Psalm 1 tells us that when we delight ourselves in God’s word, we become like “a tree planted by streams of water that yields it’s fruit in its season and its leaf does not wither.” A great way to grow in your delight in the Word is to immerse yourself in it by reading it cover to cover in a year. But, it’s a big book, and sometimes it can be hard to know where to start or where to go next. That’s where Bible reading plans can be helpful.

There’s always the option to just start on page one, read as much as you can each day, and keep going until you finish. Too many valiant attempts like that have fizzled out in February somewhere around Leviticus 15, often because this strategy makes it hard to pace yourself, and it doesn’t allow you to vary your diet of genres within the Bible.

Below are some plans I have found helpful as well as some other tools that have helped me and others succeed in this challenge.


5 Day Reading Plan

The first time I ever completed a Bible in a Year plan, it was using this one. Before that, I had tried many times but always quit after feeling too far behind. This plan gave me the wiggle room to miss a few days and not get behind. Plus, it gives you Old Testament and New Testament passages every day with a few Psalms each week to keep you from getting bogged down in any one place.

F260 New Testament Plan

If reading the whole Bible this year feels intimidating, then try out this plan that just helps you read the whole New Testament in a year. There are 260 chapters in the New Testament. That’s exactly five chapters a week.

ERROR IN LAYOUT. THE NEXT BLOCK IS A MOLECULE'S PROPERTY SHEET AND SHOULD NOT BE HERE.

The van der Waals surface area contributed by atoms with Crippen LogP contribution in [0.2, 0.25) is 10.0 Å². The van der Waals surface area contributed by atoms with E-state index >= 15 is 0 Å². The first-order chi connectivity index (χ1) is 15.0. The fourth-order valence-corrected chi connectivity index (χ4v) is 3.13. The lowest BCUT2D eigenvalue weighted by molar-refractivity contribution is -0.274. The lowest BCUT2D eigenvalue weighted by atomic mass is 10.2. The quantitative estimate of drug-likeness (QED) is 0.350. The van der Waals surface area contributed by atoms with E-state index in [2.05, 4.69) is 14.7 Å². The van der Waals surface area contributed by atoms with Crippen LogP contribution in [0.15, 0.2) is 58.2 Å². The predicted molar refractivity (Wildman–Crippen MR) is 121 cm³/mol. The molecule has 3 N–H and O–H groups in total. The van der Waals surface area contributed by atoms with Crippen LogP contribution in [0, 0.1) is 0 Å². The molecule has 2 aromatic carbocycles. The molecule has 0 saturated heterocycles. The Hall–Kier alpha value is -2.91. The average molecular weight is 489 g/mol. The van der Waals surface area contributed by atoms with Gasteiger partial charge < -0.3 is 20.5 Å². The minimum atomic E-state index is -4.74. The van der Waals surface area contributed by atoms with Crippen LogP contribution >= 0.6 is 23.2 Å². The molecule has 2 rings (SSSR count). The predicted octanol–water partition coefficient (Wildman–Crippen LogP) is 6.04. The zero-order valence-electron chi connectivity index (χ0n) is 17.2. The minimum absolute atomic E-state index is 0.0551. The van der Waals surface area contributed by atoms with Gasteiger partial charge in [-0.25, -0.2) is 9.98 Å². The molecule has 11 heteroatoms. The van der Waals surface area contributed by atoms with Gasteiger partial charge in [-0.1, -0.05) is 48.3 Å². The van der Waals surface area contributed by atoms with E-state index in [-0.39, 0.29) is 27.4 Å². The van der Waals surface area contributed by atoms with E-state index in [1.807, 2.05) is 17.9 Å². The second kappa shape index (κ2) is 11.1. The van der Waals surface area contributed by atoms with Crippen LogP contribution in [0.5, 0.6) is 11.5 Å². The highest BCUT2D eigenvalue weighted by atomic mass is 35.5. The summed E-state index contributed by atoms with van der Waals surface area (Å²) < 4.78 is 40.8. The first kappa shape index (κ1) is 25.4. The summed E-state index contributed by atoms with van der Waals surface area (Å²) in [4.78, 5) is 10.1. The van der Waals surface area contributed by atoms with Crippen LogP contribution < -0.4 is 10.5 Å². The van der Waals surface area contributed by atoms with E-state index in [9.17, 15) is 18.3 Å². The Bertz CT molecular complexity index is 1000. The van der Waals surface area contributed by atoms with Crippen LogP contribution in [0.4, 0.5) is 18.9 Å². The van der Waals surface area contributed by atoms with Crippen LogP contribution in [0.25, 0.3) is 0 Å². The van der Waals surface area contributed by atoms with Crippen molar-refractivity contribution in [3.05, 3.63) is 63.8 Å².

M'Cheyne Bible Reading Plan

The M’Cheyne reading plan is the gold standard – it’s a tried and true plan created in 1842. It has you read the New Testament and Psalms twice and the Old Testament once. It’s an everyday reading plan which sets you up to create a discipline of daily Bible reading.


Track what you’re reading. I always print out my reading plan and stick it in my Bible for the year. It’s old school but there’s something about the tactile piece of paper that helps. Of course, there are great digital tools as well. The YouVersion Bible App can do a great job tracking what you’ve read, days you’ve read, and what comes next.

Along with my reading plan printout, I always use this colorful chart that has a box for every chapter in the Bible. It is super satisfying to see all the boxes fill up with little X’s as the year goes on. It’s especially helpful to see what ground you’ve covered when using a plan that skips around.

Modern Bibles are super helpful for studying the Bible. Headings, cross-references, and commentaries help us understand our Bible better and see how it all fits together, but they can also be distracting when the goal is to read more broadly. They trick your brain into thinking you’ve read a lot and can stop when really you should keep going if you want to stay on pace. A Reader’s Bible can help clear those distractions and help you build the stamina to read four or five chapters in a single sitting. I’ve used both this ESV and CSB version.


The best plans often die because we try to do this alone. Ask some friends to take on this challenge with you. It could be your village, your huddle, some folks from church, or even friends and family back home. In 2019, my dad, who has been a Christian for 45 years, read through the whole Bible in a year for the first time. He told me that the things that helped the most were picking the right plan (5-Day plan) and having a group text between himself, my mom, and another couple. They encouraged one another to keep going or catch up and discussed questions that came up along the way. Who can you ask?

No matter when you decide to start your plan, whether January 1st or October 17th, this is a worthwhile endeavor. You won’t be perfect, but pushing through will reap huge spiritual growth.

Recent Posts

See All